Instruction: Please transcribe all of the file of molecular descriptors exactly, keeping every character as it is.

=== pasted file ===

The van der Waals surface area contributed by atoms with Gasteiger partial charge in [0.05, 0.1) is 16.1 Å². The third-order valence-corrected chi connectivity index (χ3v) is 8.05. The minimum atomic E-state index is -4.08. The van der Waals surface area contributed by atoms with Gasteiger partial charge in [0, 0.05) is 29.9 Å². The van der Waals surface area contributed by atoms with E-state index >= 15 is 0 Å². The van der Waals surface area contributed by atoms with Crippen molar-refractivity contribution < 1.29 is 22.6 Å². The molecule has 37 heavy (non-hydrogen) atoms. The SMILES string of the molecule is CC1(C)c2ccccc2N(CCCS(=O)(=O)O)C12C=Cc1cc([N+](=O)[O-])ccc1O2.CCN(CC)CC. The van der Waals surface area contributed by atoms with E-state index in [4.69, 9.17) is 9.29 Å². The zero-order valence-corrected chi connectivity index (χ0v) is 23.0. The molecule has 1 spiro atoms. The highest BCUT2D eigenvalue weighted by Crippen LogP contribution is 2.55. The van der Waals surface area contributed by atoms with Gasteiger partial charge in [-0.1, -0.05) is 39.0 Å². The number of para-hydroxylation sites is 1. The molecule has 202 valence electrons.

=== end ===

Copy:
The van der Waals surface area contributed by atoms with Gasteiger partial charge in [0.05, 0.1) is 16.1 Å². The third-order valence-corrected chi connectivity index (χ3v) is 8.05. The minimum atomic E-state index is -4.08. The van der Waals surface area contributed by atoms with Gasteiger partial charge in [0, 0.05) is 29.9 Å². The van der Waals surface area contributed by atoms with E-state index >= 15 is 0 Å². The van der Waals surface area contributed by atoms with Crippen molar-refractivity contribution < 1.29 is 22.6 Å². The molecule has 37 heavy (non-hydrogen) atoms. The SMILES string of the molecule is CC1(C)c2ccccc2N(CCCS(=O)(=O)O)C12C=Cc1cc([N+](=O)[O-])ccc1O2.CCN(CC)CC. The van der Waals surface area contributed by atoms with E-state index in [4.69, 9.17) is 9.29 Å². The zero-order valence-corrected chi connectivity index (χ0v) is 23.0. The molecule has 1 spiro atoms. The highest BCUT2D eigenvalue weighted by Crippen LogP contribution is 2.55. The van der Waals surface area contributed by atoms with Gasteiger partial charge in [-0.1, -0.05) is 39.0 Å². The number of para-hydroxylation sites is 1. The molecule has 202 valence electrons.